As part of its broader privatisation and disinvestment push, in 2000-01 the government tried to sell a minority stake or 40% stake in Air India. It was unsuccessful due to opposition from Trade unions.

Air India started suffering losses every year since its merger with Indian Airlines in 2007-08.

In June 2017, the Cabinet Committee on Economic Affairs (CCEA) gave in-principle approval to the consideration for strategic disinvestment of Air India and its five subsidiaries.

In March 2018, the government invited expression of interest from investors wherein the buyer was required to take ₹33,392 crore or close to 70% of the carrier’s debt on its books. No bids were recieved.

October 2020: Government now gave flexibility to investors to decide on the amount of Air India debt they wanted to absorb.

October 2021: Government announces Tata group makes winning bid of ₹18,000 crore for Air India.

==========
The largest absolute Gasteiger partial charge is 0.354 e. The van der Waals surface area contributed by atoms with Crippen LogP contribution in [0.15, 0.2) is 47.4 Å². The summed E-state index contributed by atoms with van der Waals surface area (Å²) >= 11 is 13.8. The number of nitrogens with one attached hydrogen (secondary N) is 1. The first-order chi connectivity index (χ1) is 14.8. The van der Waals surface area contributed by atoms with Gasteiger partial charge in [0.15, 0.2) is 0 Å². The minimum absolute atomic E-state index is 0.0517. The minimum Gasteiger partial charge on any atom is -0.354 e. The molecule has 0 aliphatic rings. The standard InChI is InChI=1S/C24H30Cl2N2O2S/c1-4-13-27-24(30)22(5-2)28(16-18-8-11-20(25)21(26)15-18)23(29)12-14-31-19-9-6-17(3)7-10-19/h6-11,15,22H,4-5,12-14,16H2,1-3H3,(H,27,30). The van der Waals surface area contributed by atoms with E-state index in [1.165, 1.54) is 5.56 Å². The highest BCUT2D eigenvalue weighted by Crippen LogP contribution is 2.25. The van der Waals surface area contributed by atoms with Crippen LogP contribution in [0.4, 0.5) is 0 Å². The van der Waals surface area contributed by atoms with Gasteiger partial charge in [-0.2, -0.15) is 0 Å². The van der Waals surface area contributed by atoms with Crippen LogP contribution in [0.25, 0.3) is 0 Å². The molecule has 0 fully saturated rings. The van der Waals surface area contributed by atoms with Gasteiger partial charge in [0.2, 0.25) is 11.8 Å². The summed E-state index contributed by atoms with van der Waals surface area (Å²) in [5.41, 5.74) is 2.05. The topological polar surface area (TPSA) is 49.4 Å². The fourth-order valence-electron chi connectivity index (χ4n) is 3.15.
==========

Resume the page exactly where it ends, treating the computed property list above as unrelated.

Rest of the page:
Reasons for Air India’s collapse:

The main reason for Air India’s collapse has been mismanagement over the decades by successive governments.

Among other things, Air India has had a record of trading away valuable landing slots, acquiring aircraft far in excess of what is financially justifiable (thus saddling it with a mountain of debt), fudging accounts and going in for needless expenditure programmes.

Absence of a strong independent regulator for civil aviation.

What is the global scenario?

The government’s sale of its 100% stake will see Air India finally join a long list of airlines the world over that were once owned by national governments but have since been privatized.